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Galapagos Plastic Free

Project updates

From a clean beach to a clean ocean

Summer in the Netherlands. Sometimes it is extremely humid and cloudy, many times it rains, but there are these days that are just genuinely nice. On these days, regardless of any viruses, beaches are crowded. Ironically, the annual beach cleanup had been cancelled due to COVID-19. So instead, toolkits are handed out to encourage beachgoers to pick up trash.

Last Tuesday we gave a webinar to provide more information on the Galapagos Plastic Free Project. A few people made the remark that by cleaning beaches on the Galapagos Islands we are approaching the plastic pollution problem with an end-of-pipe solution. Yes, it is crucial that measures are taken to stop plastics from entering the ocean. As the Dutch are encouraged to clean up their own waste on beaches, the Ocean Cleanup tries to remove plastics from rivers and governments are trying to implement stricter rules on plastic production and waste management.

However, the plastic that is already in the ocean is likely to stay there for many many years (check out this article). And when plastic washes ashore, it does not necessarily stay on the beach but can re-enter the ocean. So even if from tomorrow onwards no more plastic would enter the ocean, there would still be plastic arriving at the Galapagos Islands in the coming few decades harming wildlife and impacting tourism.

Therefore, beach cleanups are essential. And, if done effectively, they will not only clean the beaches, but also the ocean surrounding the Galapagos Islands. And that specific word ‘effective’ plays a central role in our research.

Let’s have a look at the animation below:

 

The top panel shows the situation where we decide to clean up those beaches that are most heavily polluted. By removing the plastic from the beach, the Galapagos tortoises might be happy, but the sergeant major fish still have to share their ocean with pieces of plastic. Another option is to instead search for those beaches where the plastic moves back and forth between the beach and the ocean. If we clean these beaches, as you can see in the bottom panel of the animation, we are also cleaning up the ocean. The continuous back-and-forth movement of the plastic pieces between the ocean and beach also leads to plastic degradation due to the constant scrubbing of the plastic against the sandy or rocky beaches. Therefore, an additional advantage of taking away this plastic is the prevention of the formation of microplastics.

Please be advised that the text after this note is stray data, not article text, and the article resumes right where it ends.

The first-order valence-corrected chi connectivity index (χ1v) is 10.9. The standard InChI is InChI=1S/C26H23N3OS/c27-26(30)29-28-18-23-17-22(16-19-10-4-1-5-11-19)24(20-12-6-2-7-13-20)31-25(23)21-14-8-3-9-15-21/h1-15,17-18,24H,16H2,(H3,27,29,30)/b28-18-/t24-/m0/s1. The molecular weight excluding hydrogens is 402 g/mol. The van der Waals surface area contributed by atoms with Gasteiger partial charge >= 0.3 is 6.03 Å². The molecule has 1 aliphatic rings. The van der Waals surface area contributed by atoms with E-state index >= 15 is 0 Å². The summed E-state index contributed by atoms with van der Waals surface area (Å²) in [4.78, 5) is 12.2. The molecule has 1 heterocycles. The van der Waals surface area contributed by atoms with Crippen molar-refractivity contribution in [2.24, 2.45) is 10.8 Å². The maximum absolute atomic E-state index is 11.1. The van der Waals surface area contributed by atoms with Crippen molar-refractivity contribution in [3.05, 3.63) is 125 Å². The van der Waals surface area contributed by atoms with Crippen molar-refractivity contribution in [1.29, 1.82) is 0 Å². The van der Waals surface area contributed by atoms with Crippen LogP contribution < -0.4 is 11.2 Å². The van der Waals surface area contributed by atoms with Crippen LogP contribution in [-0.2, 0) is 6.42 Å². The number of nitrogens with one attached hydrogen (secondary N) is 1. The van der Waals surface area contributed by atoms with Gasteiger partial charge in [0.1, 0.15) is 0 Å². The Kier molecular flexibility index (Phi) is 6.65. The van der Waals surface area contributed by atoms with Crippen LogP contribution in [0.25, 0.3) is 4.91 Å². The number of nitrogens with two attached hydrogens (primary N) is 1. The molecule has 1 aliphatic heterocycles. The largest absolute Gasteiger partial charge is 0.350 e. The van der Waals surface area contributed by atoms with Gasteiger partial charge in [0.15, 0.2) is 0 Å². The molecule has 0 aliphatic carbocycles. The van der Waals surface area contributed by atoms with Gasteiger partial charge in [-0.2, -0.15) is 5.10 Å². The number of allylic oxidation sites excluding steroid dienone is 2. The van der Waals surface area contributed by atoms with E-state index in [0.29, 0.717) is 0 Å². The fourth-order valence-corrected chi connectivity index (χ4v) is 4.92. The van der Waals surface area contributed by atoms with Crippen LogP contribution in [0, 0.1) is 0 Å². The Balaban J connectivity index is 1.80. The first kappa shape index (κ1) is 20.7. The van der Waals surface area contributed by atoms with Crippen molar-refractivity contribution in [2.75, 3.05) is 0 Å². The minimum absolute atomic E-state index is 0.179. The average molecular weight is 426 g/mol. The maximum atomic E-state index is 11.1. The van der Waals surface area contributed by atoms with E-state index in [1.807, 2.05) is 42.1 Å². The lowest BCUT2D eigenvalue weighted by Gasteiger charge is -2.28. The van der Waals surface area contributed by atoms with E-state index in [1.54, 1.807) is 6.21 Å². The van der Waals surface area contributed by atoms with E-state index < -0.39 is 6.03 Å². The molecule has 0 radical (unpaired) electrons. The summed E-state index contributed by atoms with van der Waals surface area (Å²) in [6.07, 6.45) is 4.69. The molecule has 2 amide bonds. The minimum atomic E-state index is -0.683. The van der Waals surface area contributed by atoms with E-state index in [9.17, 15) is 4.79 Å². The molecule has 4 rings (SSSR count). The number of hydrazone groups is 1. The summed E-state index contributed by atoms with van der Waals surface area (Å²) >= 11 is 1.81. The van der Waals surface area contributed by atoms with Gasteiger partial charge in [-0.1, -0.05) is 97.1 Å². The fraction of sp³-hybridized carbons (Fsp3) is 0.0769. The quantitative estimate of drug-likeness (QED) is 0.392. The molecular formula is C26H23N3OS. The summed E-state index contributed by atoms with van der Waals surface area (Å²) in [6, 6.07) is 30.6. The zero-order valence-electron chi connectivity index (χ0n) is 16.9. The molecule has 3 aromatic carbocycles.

A beach with only little beach-ocean plastic exchange has to be cleaned maybe once a year, whereas a beach with strong beach-ocean plastic exchange should preferably be cleaned every week. It is our task to predict what is happening at which beach, so park rangers and locals know when, where and how often to cleanup. Stay tuned for how we will do this using observations, ocean models and a plastic transport model!